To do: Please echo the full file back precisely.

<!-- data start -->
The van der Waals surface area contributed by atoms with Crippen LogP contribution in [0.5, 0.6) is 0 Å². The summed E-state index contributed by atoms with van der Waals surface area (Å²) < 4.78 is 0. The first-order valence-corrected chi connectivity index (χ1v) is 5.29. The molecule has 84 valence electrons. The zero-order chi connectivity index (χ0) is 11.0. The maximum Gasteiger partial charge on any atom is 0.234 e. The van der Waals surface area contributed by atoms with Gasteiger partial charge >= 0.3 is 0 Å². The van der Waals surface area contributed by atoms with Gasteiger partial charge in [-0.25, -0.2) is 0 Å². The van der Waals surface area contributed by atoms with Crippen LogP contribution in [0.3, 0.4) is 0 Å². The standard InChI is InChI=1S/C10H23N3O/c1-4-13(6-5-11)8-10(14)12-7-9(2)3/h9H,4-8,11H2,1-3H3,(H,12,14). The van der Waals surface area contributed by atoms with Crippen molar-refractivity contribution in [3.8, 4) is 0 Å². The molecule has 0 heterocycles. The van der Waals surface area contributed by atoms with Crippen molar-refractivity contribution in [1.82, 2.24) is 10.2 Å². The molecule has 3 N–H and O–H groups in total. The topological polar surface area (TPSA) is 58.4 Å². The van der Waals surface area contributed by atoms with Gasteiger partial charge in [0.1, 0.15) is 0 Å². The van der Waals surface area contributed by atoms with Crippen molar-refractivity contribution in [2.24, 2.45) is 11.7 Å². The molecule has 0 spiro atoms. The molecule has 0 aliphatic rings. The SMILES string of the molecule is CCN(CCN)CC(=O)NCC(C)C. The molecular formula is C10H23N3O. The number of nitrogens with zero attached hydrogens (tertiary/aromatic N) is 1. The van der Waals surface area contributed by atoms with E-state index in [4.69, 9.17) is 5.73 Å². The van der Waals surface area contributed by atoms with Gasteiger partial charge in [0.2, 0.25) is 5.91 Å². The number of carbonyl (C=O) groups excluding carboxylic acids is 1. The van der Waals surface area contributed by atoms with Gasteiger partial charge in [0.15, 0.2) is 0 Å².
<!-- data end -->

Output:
The van der Waals surface area contributed by atoms with Crippen LogP contribution in [0.5, 0.6) is 0 Å². The summed E-state index contributed by atoms with van der Waals surface area (Å²) < 4.78 is 0. The first-order valence-corrected chi connectivity index (χ1v) is 5.29. The molecule has 84 valence electrons. The zero-order chi connectivity index (χ0) is 11.0. The maximum Gasteiger partial charge on any atom is 0.234 e. The van der Waals surface area contributed by atoms with Gasteiger partial charge >= 0.3 is 0 Å². The van der Waals surface area contributed by atoms with Gasteiger partial charge in [-0.25, -0.2) is 0 Å². The van der Waals surface area contributed by atoms with Crippen LogP contribution in [0.3, 0.4) is 0 Å². The standard InChI is InChI=1S/C10H23N3O/c1-4-13(6-5-11)8-10(14)12-7-9(2)3/h9H,4-8,11H2,1-3H3,(H,12,14). The van der Waals surface area contributed by atoms with Crippen molar-refractivity contribution in [3.8, 4) is 0 Å². The molecule has 0 heterocycles. The van der Waals surface area contributed by atoms with Crippen molar-refractivity contribution in [1.82, 2.24) is 10.2 Å². The molecule has 3 N–H and O–H groups in total. The topological polar surface area (TPSA) is 58.4 Å². The van der Waals surface area contributed by atoms with Gasteiger partial charge in [0.1, 0.15) is 0 Å². The van der Waals surface area contributed by atoms with Crippen molar-refractivity contribution in [2.24, 2.45) is 11.7 Å². The molecule has 0 spiro atoms. The molecule has 0 aliphatic rings. The SMILES string of the molecule is CCN(CCN)CC(=O)NCC(C)C. The molecular formula is C10H23N3O. The number of nitrogens with zero attached hydrogens (tertiary/aromatic N) is 1. The van der Waals surface area contributed by atoms with E-state index in [4.69, 9.17) is 5.73 Å². The van der Waals surface area contributed by atoms with Gasteiger partial charge in [0.2, 0.25) is 5.91 Å². The number of carbonyl (C=O) groups excluding carboxylic acids is 1. The van der Waals surface area contributed by atoms with Gasteiger partial charge in [0.15, 0.2) is 0 Å².